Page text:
This decorative map is the first map of Africa prepared by an English cartographer. It presents a typical, early seventeenth century view of the continent with the interior filled with fictitious mountains, rivers and lakes. The origin of the Nile conforms to the Ptolemaic tradition of the large twin lakes in the southern part of the continent. The kingdom of Monomotapa occupies a large region in southern Africa. There are numerous interesting notations, including several concerning where gold can be found. The English text on verso provides a facinating view of the European concept concerning the wildlife and customs and manners of the African people. There is a description of Anthropophagi, cannibals, who kill their own babies to avoid the trouble of raising them; but, in order to preserve their race, steal children from their neighbors. The beautiful carte-a-figures border features natives in their tribal costume. At top is a panel of panoramas and plans illustrating Tanger, Ceuta, Alger, Tunis, Alexandria, Cairo (Alca), Mozambique and the Canaries. Finely engraved by Abraham Goos, with his signature at lower left.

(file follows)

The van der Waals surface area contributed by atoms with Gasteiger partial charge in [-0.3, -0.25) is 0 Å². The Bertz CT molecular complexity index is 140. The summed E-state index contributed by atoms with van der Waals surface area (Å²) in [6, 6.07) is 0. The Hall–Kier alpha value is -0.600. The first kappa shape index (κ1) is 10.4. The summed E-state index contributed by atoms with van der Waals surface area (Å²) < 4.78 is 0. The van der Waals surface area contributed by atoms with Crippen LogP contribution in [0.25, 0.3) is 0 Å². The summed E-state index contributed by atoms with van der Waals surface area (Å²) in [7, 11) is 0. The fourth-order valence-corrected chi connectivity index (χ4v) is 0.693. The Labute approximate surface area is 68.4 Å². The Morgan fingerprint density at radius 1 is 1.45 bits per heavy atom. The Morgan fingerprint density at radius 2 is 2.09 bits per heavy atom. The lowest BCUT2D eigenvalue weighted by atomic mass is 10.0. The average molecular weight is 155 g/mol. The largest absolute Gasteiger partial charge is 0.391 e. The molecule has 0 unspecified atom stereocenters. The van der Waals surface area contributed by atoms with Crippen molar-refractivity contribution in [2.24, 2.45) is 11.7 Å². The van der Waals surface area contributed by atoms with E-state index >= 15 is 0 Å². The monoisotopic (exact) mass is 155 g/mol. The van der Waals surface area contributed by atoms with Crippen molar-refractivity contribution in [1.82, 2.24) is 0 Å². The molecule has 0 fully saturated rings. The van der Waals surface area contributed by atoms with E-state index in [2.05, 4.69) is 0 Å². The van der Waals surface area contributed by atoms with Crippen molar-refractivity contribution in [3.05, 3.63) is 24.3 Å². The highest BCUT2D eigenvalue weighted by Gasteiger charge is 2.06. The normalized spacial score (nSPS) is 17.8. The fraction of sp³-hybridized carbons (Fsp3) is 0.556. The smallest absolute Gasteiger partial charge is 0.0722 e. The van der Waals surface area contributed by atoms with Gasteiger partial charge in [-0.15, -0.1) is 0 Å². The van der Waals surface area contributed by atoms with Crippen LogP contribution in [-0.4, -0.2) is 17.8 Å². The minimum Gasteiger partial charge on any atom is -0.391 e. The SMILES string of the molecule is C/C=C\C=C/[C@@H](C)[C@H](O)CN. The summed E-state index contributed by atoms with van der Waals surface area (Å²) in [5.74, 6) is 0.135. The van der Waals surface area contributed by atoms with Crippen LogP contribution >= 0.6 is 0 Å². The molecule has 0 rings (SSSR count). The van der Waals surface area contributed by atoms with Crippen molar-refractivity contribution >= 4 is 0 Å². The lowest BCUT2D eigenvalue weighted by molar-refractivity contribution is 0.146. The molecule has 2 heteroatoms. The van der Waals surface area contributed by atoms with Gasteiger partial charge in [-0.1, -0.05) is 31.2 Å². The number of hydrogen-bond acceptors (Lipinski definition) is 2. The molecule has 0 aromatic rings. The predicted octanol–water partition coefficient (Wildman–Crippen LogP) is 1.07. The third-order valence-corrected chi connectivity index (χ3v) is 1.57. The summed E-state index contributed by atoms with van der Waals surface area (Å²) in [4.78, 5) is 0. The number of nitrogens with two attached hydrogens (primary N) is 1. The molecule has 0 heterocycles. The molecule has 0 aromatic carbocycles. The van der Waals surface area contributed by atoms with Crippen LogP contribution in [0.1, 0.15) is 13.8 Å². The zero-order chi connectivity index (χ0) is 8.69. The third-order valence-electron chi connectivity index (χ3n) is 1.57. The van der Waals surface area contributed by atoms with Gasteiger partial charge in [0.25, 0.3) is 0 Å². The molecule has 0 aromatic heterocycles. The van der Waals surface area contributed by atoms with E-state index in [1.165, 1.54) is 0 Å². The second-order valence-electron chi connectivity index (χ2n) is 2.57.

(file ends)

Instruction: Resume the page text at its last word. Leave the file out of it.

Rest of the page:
References: Norwich #30; Tooley (AF) pp.113-14.
Professional repairs on some tears at bottom, one extending 2" into map.